Wednesday, July 21, 2021

As the Covid Pandemic Continues So Passenger to Freight Aircraft Conversions Boom

Disease Has Altered the Face of Cargo Carriage
Shipping News Feature

WORLDWIDE – One of the unforeseen effects of the Covid 19 pandemic has been the sea change in aircraft use brought about by the mothballing of vast swathes of the passenger aircraft fleet. This paucity of flights inevitably put pressure on to deal with the vast amounts of cargo, normally carried in the belly holds, and now with nowhere to go.

This month the STAT Trade times published a detailed article, using data drawn from IBA’s InsightIQ, to illustrate the vast growth in plane conversions from passenger to freighter aircraft (P2F). Prior to the crisis InsightIQ recorded around 78,000 freighter flights per month. By December 2020 we saw this up to 138,000 as the cargo fleet, including rapidly undertaken conversions, took up some of the slack.

One imagines that the priorities for airlines with regard to their fleets shifted radically as the new trade volumes continued to change. There was storage of the most recently acquired aircraft whilst some which had seemed destined for a long life in the passenger market, suddenly became a better option to convert.

The first move was of course to bring all the freighters that were already parked up in store, back into service. As vast quantities of PPE of all varieties plus vaccines became priority cargo for just about every point on the globe, so the pressure increased. There was inevitably a surge in P2F conversions with a reported leap in newly converted narrow bodied craft around the globe from 61 to 625 since last May.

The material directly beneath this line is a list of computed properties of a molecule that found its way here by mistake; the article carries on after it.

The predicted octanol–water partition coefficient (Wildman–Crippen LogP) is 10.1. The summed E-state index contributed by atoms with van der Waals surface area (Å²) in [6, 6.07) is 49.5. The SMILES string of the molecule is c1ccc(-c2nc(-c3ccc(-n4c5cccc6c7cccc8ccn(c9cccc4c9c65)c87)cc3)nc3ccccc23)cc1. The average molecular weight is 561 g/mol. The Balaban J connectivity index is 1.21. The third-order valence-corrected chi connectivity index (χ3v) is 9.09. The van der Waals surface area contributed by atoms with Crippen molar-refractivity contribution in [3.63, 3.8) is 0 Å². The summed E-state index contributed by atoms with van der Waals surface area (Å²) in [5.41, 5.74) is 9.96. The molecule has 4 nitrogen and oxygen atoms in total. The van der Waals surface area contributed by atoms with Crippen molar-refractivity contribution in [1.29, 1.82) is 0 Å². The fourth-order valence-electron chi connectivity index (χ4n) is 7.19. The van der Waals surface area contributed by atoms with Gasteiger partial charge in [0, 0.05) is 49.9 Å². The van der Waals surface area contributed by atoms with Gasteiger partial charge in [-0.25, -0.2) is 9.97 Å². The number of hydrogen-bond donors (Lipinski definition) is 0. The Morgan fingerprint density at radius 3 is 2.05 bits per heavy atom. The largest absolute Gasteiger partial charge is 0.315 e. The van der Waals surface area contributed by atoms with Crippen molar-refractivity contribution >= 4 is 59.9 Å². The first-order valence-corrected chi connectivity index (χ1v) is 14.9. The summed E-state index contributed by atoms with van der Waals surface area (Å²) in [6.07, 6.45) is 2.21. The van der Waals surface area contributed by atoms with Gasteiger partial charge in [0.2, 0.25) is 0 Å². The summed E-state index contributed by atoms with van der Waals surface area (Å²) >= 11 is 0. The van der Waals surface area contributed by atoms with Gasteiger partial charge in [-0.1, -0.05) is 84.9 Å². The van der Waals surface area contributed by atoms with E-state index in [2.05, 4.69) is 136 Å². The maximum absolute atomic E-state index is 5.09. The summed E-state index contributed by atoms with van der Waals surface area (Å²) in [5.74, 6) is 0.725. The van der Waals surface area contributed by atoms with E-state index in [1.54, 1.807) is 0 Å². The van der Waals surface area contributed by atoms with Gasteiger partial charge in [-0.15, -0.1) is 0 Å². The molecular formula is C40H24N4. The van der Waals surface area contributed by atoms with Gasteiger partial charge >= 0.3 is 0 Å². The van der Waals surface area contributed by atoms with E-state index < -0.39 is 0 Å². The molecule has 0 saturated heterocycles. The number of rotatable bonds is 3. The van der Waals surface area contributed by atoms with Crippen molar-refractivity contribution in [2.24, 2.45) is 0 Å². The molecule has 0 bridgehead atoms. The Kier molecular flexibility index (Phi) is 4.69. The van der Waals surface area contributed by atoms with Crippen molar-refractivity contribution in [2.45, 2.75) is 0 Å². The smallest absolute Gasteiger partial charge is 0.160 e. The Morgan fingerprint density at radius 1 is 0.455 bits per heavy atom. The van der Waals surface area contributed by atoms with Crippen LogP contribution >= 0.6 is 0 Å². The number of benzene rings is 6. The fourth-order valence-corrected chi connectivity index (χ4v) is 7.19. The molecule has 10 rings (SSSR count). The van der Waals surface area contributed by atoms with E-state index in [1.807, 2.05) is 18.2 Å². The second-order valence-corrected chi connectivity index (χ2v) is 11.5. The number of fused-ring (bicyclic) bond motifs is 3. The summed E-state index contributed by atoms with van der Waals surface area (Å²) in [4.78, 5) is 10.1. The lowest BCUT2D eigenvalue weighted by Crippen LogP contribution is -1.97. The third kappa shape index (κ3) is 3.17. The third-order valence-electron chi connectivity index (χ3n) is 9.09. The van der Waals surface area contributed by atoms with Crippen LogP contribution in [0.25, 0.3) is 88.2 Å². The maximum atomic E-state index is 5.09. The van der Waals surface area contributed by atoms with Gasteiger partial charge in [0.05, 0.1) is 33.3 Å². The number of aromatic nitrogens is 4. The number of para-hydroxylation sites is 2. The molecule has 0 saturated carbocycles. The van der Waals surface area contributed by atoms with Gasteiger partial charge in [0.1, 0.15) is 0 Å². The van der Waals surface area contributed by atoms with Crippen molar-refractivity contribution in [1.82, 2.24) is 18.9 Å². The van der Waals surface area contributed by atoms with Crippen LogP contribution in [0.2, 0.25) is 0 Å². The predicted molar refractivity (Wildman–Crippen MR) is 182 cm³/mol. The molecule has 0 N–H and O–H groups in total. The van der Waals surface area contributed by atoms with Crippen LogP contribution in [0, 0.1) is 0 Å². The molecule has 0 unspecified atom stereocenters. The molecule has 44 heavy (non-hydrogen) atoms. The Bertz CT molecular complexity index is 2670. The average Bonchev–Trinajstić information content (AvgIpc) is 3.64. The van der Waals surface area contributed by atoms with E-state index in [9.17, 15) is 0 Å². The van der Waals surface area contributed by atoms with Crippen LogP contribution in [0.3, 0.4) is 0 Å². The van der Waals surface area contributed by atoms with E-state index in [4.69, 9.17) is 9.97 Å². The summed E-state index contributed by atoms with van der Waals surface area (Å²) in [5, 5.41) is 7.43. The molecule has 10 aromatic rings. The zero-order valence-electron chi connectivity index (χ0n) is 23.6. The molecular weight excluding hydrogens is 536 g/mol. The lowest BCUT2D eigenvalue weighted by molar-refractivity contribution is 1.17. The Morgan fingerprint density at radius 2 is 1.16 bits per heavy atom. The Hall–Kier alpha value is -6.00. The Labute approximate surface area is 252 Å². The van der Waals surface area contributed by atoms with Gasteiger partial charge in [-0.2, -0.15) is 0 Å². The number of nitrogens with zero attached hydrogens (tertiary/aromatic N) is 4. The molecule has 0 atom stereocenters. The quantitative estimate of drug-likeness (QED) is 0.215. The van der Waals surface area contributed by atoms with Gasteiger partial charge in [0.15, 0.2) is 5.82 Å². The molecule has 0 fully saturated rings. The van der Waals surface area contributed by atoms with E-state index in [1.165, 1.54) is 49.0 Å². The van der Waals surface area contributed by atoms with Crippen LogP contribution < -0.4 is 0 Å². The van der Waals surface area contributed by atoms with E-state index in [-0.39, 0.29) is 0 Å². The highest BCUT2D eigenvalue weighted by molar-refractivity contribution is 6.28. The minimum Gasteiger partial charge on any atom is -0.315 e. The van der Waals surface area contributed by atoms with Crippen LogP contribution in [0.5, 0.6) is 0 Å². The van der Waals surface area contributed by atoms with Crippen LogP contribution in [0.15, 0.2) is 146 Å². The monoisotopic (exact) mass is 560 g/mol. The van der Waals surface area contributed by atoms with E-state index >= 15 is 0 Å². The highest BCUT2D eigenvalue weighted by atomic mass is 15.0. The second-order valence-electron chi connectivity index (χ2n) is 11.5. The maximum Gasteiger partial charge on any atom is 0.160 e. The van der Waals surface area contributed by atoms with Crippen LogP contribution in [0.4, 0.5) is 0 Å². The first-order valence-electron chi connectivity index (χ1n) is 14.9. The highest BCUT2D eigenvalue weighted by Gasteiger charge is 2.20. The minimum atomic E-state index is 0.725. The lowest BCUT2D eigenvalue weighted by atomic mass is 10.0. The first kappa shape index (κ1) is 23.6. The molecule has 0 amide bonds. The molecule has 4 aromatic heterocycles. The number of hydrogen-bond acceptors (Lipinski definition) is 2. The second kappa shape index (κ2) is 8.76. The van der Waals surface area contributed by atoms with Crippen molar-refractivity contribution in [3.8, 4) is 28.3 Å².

Now with the B747 production freighter programme closed by Boeing, wide body options have become scarcer and reportedly P2F specialists are declaring full order books for the next 18 months. This leaves the question, what next?

And this of course is the gamble of Covid. The nature of business has indisputably changed with enormous growth in ecommerce. How much of this new business, if any, will fall away if the disease recedes. The $64 million question is will we ever return to ‘normal’. If restrictions on passenger air travel, and remember there are also environmental pressures to contend with, persist, then those carriers which have hurried to switch to a more cargo based economy for their companies may have made a wise choice.

Volume shortages inevitably mean higher freight rates, just look at the current ocean shipping container market. Certainly by the number of suitable aircraft conversion facilities springing up around the world it looks as if some of the smart money says the new face of air freight will be with us for a while yet.